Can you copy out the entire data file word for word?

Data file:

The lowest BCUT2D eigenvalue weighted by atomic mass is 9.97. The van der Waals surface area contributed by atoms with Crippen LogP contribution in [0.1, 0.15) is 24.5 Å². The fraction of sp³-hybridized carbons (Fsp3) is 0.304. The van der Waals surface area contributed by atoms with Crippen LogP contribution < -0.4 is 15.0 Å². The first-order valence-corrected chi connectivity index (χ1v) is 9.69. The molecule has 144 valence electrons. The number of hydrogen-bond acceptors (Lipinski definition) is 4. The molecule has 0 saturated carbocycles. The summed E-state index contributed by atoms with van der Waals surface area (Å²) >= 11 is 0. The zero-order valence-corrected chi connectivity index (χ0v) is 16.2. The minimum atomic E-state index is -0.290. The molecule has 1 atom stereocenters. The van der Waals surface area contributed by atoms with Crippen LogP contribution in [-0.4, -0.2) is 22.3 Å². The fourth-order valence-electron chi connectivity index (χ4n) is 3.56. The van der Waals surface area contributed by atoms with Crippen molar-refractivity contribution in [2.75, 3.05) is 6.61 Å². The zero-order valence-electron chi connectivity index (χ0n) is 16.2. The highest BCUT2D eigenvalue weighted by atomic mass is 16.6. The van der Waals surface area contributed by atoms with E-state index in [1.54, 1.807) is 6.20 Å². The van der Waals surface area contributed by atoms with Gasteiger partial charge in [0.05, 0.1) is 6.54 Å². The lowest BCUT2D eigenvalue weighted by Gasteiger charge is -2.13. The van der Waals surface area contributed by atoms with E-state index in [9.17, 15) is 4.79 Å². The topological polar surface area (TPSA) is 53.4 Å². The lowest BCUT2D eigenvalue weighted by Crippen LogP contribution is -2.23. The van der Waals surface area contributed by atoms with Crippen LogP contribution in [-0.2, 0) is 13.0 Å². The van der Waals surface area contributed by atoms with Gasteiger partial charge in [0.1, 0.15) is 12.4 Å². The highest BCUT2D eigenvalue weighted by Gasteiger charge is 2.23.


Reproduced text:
The lowest BCUT2D eigenvalue weighted by atomic mass is 9.97. The van der Waals surface area contributed by atoms with Crippen LogP contribution in [0.1, 0.15) is 24.5 Å². The fraction of sp³-hybridized carbons (Fsp3) is 0.304. The van der Waals surface area contributed by atoms with Crippen LogP contribution < -0.4 is 15.0 Å². The first-order valence-corrected chi connectivity index (χ1v) is 9.69. The molecule has 144 valence electrons. The number of hydrogen-bond acceptors (Lipinski definition) is 4. The molecule has 0 saturated carbocycles. The summed E-state index contributed by atoms with van der Waals surface area (Å²) >= 11 is 0. The zero-order valence-corrected chi connectivity index (χ0v) is 16.2. The minimum atomic E-state index is -0.290. The molecule has 1 atom stereocenters. The van der Waals surface area contributed by atoms with Crippen LogP contribution in [-0.4, -0.2) is 22.3 Å². The fourth-order valence-electron chi connectivity index (χ4n) is 3.56. The van der Waals surface area contributed by atoms with Crippen molar-refractivity contribution in [2.75, 3.05) is 6.61 Å². The zero-order valence-electron chi connectivity index (χ0n) is 16.2. The highest BCUT2D eigenvalue weighted by atomic mass is 16.6. The van der Waals surface area contributed by atoms with E-state index in [1.54, 1.807) is 6.20 Å². The van der Waals surface area contributed by atoms with Gasteiger partial charge in [0.05, 0.1) is 6.54 Å². The lowest BCUT2D eigenvalue weighted by Gasteiger charge is -2.13. The van der Waals surface area contributed by atoms with E-state index in [9.17, 15) is 4.79 Å². The topological polar surface area (TPSA) is 53.4 Å². The lowest BCUT2D eigenvalue weighted by Crippen LogP contribution is -2.23. The van der Waals surface area contributed by atoms with Crippen LogP contribution in [-0.2, 0) is 13.0 Å². The van der Waals surface area contributed by atoms with Gasteiger partial charge in [0.1, 0.15) is 12.4 Å². The highest BCUT2D eigenvalue weighted by Gasteiger charge is 2.23.